He highlights several times in the film that he feels that he does not belong to any world. He finds himself rejected by African Americans because they see him as an anomaly. As someone outside their culture and their expected patterns of behavior in that particular society. Nor is he accepted in the white world, because they see him as a “negro” who plays “white people’s music” well.
To which world, then, does Don belong? The answer, from our cultural and historical distance, is obvious: to the world of humans, for which he is endowed with inherent dignity and the right to respect and recognition, by the mere fact of being human.
But in that particular cultural and historical context, the dynamics were different. Don refused to “play” the role assigned to him. He thus becomes a “spoilsport.” Not because he does not know the rules, but because he refuses to participate in them.
This fact dislocates the participants of the sad social game that is taking place. For this reason, they sometimes show aggressive attitudes and behavior towards him (“We are going to show you how things are here”, they will tell him on more than one occasion).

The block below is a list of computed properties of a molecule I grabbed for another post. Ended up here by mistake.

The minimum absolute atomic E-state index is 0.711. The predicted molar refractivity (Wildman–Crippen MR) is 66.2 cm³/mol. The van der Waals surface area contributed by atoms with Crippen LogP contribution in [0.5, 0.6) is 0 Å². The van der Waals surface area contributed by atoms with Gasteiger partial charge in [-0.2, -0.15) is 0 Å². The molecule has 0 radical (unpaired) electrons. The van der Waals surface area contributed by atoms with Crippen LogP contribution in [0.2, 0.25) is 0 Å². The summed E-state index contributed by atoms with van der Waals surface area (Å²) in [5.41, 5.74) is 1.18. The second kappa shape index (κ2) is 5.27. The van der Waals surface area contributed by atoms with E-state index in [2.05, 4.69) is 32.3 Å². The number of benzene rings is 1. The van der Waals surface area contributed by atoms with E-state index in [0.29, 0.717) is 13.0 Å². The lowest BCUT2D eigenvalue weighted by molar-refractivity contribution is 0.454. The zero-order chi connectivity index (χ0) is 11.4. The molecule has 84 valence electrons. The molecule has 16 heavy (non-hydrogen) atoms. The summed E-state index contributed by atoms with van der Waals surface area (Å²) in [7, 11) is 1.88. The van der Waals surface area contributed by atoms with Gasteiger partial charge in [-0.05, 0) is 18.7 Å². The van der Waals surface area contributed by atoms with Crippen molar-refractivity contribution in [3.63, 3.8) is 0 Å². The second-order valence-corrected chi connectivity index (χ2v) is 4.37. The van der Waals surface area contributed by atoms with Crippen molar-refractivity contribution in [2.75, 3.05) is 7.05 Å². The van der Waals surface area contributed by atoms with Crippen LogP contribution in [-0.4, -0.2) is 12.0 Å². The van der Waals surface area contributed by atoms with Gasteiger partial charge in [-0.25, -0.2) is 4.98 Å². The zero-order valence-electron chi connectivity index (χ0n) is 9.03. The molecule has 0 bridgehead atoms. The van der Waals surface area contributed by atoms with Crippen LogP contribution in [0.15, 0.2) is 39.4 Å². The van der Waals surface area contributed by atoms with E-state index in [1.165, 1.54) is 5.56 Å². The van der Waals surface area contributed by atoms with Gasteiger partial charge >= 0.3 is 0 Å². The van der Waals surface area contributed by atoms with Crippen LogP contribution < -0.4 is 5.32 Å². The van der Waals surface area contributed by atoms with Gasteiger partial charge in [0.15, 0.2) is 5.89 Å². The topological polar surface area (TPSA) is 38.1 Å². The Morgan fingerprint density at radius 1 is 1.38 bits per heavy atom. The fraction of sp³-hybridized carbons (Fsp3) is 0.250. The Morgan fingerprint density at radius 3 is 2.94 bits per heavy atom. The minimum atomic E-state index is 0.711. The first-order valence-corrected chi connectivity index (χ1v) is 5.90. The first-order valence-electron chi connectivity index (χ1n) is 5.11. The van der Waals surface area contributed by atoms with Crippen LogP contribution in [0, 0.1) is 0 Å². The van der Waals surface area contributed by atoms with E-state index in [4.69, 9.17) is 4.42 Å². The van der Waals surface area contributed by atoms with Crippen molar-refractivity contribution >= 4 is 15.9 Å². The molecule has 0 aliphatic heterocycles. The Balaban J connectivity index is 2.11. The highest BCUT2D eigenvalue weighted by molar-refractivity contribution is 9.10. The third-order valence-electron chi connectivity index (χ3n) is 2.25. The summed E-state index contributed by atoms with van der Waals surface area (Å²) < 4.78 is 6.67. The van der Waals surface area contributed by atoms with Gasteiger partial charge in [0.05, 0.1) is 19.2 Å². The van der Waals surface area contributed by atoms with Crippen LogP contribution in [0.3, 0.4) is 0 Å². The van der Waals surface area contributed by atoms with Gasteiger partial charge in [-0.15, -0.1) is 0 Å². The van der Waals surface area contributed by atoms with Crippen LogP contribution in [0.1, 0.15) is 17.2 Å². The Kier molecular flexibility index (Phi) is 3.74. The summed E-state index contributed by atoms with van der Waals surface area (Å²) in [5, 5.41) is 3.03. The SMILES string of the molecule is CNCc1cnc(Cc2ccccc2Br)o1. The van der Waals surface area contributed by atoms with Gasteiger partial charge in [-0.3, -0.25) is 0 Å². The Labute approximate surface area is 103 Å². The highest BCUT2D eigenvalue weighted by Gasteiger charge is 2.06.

But Don stands his ground and teaches everyone that sometimes there are games that should not be played. If not all players follow the rules of the game, the game becomes diluted. It loses its strength and meaning. In a way, “the party is over”, and this has an immediate impact on the daily lives of all the people involved in this context. This is what Don Shirley’s courageous gamble in the film consists of.
Reality – Green Book (2018)
And finally, what happens to us? The film Green Book is based on real events, but of course, it has a fictional component that its director Peter Farrelly knows how to develop masterfully.
Racism has existed and continues to exist in good parts of American society, and unfortunately, in many other parts of the world. Farrelly presents us with an extremely unjust situation that shocks our conscience. How can we allow something like this to happen to a human being? He shows us these injustices in the face of a human being, who is also aesthetically, morally, and culturally exceptional.